One billion-dollar campaign at a university printed a book, and cradled it in handmade wooden box…
Another produced a glossy, four-color, seventeen-page document on 14x 17 card stock as its case for support…
Still another used hand-made paper bolted between copper plates…
The collection of case statement materials in our office runs the gamut from black text on white paper to multi-media and textured art. Advances in electronic media have resulted in video portrayals, from personal testimonials of beneficiaries, to 360 degree “tours” of the proposed renovation or new structure, complete with people, animals, and/or art.
One board member asked, “How can we make our case statement materials so distinctive that it compels people to give transformative gifts?”
For the most part, it isn’t the materials that provide the urgency, but the story your organization tells through its case, and by its volunteer leadership and staff. Sometimes the most effective way to accomplish this is as simply as possible, a white paper, carefully outlining the need, and conveying the impact of the campaign.
Millions of dollars in the flooring phase of a campaign have been raised with simple narratives, as prospects are drawn in to give their opinion on the need. If bricks and mortar are campaign priorities, conceptual drawings are a nice addition to help visualize the end result.
One executive director complained to me that at the end of their last campaign she had a closet full of fancy cases for support that were never used.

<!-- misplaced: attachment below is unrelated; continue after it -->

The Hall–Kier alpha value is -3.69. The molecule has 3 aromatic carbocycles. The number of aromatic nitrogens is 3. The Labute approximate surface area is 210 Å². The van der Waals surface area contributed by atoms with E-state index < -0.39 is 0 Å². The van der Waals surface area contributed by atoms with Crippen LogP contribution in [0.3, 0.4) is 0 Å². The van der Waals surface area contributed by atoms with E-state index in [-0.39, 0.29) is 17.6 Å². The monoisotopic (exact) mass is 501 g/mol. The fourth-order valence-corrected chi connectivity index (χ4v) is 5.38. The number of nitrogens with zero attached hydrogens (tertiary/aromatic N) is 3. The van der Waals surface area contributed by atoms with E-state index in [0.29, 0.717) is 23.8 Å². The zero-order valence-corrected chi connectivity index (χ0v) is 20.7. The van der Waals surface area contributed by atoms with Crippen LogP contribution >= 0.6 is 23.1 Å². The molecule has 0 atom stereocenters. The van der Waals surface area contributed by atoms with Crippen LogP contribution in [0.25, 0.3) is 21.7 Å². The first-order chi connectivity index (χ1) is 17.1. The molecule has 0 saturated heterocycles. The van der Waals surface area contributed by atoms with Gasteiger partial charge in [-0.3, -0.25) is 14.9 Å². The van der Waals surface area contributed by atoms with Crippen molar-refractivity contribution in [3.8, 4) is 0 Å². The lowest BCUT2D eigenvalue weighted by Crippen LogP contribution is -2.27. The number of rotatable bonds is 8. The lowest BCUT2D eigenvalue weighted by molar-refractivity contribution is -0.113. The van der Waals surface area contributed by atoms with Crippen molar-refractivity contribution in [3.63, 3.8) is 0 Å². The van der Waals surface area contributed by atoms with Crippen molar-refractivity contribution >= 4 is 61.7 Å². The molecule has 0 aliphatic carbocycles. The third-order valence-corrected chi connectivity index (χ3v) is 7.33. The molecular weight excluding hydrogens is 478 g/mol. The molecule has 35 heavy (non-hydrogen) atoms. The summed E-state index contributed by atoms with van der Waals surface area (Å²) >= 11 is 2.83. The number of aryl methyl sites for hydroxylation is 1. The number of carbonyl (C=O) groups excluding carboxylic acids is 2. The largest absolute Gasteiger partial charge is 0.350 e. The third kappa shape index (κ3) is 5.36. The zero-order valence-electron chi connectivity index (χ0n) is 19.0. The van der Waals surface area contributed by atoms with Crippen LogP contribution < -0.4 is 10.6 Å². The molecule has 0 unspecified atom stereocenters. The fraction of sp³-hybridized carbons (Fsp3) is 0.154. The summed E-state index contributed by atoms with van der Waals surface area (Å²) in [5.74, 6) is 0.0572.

Another, whose printed case won an award, quickly became an obsolete document as the goal was lowered.
Yet another case statement had to be scrapped when the architectural firm ceased to exist.
Those of us who’ve been around for a while will recall the boxes of VHS tapes that were never distributed.
Prospects have been known to question the outlay of funds from a non-profit for a case statement that gives the impression of opulence or waste.
How does a non-profit set a budget for a case statement?
Generally, a campaign should cost less than 10% of the funds raised, with the larger the goal permitting an even smaller percentage. Collateral materials should be approximately 1% of the overall funds raised.
When developing a case statement, the designer needs to keep the organization’s mission at the forefront. Attractive materials that tell the story are important.
Equally important is that the case statement itself doesn’t compete with the organization’s need, or imply that the institution has exceeded an unlimited budget in producing such materials.
Follow these guidelines when you begin to create your campaign’s case statement, and you will be sure to reach your donors more effectively!